Feeds:
Posts
Comments

Archive for the ‘Infants and toddlers’ Category

“A child is born in Massachusetts… then what happens?”

That’s the important question that the new website EC 101 tries to answer for parents, providers, policymakers, and philanthropists who want to promote healthy childhood development across Massachusetts by mapping out the state’s many early childhood programs and resources.

Ideally, Brian Gold says, the answer to What happens after a child is born? should be that children “grow and thrive.” Gold is the executive director of the Massachusetts Early Childhood Funder Collaborative, a group of individuals and foundations that worked with the Rennie Center for Education Research & Policy to create EC 101 (short for Early Childhood 101).

But Gold — as a professional, a former foster parent, and the father of a 15-month-old child — sees a clear need for more clarity.

To create this clarity, EC 101’s goal is to tame the state’s complex early childhood system by creating “a visual, accessible format that allows for clear understanding of the current conditions of the early childhood landscape.”

To do this, the website draws on feedback from parents, stakeholders, and experts as well as on state and national research to create an interactive tool that’s full of information. The website can also be translated into multiple languages, everything from Albanian and Chinese to Thai and Yiddish.

An EC 101 webinar is posted above.

One important distinction that EC 101 makes is that there are early childhood systems – and there’s a “non-system.”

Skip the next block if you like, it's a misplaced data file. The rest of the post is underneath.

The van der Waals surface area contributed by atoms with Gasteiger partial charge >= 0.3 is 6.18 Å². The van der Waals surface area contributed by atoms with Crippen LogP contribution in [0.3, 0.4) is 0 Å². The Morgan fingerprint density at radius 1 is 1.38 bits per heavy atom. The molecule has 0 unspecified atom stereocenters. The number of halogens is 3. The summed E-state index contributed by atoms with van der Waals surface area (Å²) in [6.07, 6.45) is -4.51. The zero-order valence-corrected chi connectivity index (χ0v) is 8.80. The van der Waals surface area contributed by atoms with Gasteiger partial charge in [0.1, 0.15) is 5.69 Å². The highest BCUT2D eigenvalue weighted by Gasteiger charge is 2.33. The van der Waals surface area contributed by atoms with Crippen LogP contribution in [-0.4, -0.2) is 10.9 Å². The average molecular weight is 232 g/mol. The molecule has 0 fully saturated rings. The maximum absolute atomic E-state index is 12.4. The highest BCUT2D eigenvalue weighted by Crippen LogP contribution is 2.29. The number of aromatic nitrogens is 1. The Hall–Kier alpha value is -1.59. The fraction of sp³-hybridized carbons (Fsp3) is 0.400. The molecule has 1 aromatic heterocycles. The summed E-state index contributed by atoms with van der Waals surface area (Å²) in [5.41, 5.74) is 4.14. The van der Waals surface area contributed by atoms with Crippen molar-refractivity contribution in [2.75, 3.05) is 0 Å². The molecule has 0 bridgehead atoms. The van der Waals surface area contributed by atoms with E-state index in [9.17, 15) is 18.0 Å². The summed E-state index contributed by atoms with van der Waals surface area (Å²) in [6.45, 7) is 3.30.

(more…)

Read Full Post »

“Last week, while history was being made on the floor of the House of Representatives, a (mostly) quieter, but no less historic event was happening in the Democratic cloak room.

“Rep. Jimmy Gomez (D-Calif.) brought his 4-month-old baby to work. In between votes, he changed diapers on the Democratic cloak room floor and bottle-fed his child. And Gomez wasn’t the only one on daddy duty in the House. Other parents — including Rep. Joaquin Castro (D-Texas) — brought their children to work as well. Yes, it was adorable and brightened up an otherwise dour C-SPAN feed. But the tweets about bringing babies to work, swapping parenting tips and taking breaks to feed and change also highlight a problem that is no stranger to the vast majority of this country’s parents.

“Child care is out of reach for many families in America. For most, it is too expensive and too hard to access. Parents, early learning providers and program administrators are overwhelmed, overburdened and under-resourced — and everyone is feeling the impact. Even our members of Congress.”

“America 2023: When even members of Congress don’t have child care,” by Michelle McCready, The Hill, January 9, 2023